Every year, we at Secnic Consultancy Services (SCS) like to stare into our crystal ball and foretell the future of malware.
Okay, maybe we don’t have a crystal ball, but we do have years and years of experience in observing trends and sensing shifts in patterns. When it comes to security, though, we can only know so much. For example, we guarantee there’ll be some kind of development that we had zero indication would occur. We also can pretty much assure you that data breaches will keep happening—just as the sun rises and sets.
And while all hope is for a malware-free 2019, the reality will likely look a little more like this:
New, high-profile breaches will push the security industry to finally solve the username/password problem. The ineffective username/password brain-teaser has overrun shoppers and businesses for years. There are several solutions out there—asymmetric cryptography, biometrics, blockchain, hardware solutions, etc.—but to this point, the cybersecurity business has not been able to choose a customary to repair the matter. In 2019, we are going to see a additional combined effort to exchange passwords altogether.
IoT botnets will come to a device near you. In the second half of 2018, we tend to saw several thousand MikroTik routers hacked to serve up coin miners. This is often solely the start of what we are going to doubtless see within the new year, with additional and additional hardware devices being compromised to dish up everything from cryptominers to Trojans. Massive scale compromises of routers and IoT devices are progressing to turn up, and that they are plenty tougher to patch than computers. Even simply mending doesn’t fix the matter, if the device is infected.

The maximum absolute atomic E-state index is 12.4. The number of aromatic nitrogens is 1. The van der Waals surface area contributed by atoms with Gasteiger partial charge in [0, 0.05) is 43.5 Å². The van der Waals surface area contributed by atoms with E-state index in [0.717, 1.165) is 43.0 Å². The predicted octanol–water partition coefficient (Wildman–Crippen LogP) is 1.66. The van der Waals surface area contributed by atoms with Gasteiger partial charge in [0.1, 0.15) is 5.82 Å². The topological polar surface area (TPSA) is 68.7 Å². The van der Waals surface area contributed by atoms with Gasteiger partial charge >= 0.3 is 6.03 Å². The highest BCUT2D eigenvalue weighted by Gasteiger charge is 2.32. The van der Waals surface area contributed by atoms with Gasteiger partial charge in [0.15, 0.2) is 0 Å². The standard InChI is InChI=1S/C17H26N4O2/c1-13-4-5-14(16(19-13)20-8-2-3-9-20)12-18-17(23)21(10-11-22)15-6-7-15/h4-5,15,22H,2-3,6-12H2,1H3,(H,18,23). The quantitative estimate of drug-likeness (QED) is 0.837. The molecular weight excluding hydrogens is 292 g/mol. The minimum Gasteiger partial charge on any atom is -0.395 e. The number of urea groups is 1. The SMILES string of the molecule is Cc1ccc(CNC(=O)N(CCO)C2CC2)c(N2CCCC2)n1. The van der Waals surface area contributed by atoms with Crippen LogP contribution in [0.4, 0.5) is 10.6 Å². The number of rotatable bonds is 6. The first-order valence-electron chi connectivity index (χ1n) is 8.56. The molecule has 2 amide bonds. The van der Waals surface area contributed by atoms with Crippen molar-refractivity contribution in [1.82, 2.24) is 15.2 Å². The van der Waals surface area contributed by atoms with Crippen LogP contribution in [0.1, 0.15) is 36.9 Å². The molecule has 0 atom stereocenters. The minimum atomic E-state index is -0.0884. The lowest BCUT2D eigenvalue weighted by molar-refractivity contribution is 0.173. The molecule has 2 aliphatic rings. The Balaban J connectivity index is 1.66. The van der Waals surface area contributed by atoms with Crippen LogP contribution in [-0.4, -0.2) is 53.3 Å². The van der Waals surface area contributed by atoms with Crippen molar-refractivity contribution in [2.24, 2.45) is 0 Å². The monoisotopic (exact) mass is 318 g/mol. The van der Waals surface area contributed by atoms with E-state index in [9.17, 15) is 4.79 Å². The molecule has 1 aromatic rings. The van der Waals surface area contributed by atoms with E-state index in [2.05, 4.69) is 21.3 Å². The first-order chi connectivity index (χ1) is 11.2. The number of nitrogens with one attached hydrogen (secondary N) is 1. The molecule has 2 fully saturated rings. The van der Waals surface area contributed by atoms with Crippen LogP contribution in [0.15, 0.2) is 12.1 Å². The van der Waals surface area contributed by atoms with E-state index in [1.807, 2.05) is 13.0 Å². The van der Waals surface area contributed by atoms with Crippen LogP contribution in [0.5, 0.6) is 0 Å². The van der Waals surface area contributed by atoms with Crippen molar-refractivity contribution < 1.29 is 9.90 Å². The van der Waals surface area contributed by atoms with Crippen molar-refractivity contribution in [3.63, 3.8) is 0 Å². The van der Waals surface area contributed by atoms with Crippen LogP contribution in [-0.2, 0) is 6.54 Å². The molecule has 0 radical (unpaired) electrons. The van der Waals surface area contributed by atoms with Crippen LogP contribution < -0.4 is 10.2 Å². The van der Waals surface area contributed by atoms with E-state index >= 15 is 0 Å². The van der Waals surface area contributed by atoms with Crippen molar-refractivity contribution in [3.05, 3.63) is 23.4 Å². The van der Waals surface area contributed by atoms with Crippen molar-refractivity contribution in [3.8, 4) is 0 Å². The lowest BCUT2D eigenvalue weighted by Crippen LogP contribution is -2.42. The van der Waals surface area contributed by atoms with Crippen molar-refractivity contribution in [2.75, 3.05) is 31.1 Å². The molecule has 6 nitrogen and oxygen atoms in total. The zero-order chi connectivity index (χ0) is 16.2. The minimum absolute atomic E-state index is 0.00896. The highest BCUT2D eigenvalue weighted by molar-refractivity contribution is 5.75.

Digital skimming will increase in frequency and sophistication. Cybercriminals are going when websites that method payments and compromising the checkout page directly. Whether or not you’re buying roller skates or concert tickets, once you enter your data on the checkout page, if the shopping cart software system is faulty, data is distributed in clear text, permitting attackers to intercept in real time. We saw proof of this with British people Airways and Ticketmaster hacks
Microsoft Edge will be a prime target for new zero-day attacks and exploit kits. Transitioning out of IE, Microsoft Edge is gaining more market share. We expect to see more mainstream Edge exploits as we segue to this next generation browser. Firefox and Chrome have done a lot to shore up their own technology, making Edge the next big target.
EternalBlue or a copycat will become the de facto method for spreading malware in 2019. Because it will self-propagate, EtnernalBlue and others within the SMB vulnerability gift a selected challenge for organizations, and cybercriminals can exploit this to distribute new malware.
Cryptomining on desktops, at least on the consumer side, will just about die. Again, as we saw in October (2018) with MikroTik routers being hacked to serve up miners, cybercriminals just aren’t getting value out of targeting individual consumers with cryptominers. Instead, attacks distributing cryptominers will focus on platforms that can generate more revenue (servers, IoT) and will fade from other platforms (browser-based mining).
Attacks designed to avoid detection, like soundloggers, will slip into the wild. Keyloggers that record sounds are typically known as soundloggers, and that they are able to hear the cadence and volume of sound to see that keys are stricken on a keyboard. Already existing, this sort of attack was developed by nation-state actors to focus on adversaries. Attacks victimization this and different new attack methodologies designed to avoid detection are possible to slide out into the wild against businesses and also the general public.
Artificial Intelligence will be used in the creation of malicious executables While the concept of getting malicious AI running on a victim’s system is pure science fiction a minimum of for successive ten years, malware that’s changed by, created by, and communication with an AI could be a dangerous reality. An AI that communicates with compromised computers and monitors that and the way bound malware is detected will quickly deploy countermeasures. AI controllers can modify malware engineered to switch its own code to avoid being detected on the system, notwithstanding the protection tool deployed. Imagine a malware infection that acts virtually like “The Borg” from Star Trek, adjusting and acclimating its attack and defense ways on the fly supported what it’s up against.
Bring your own security grows as trust declines. More and more consumers are bringing their own security to the workplace as a first or second layer of defense to protect their personal information.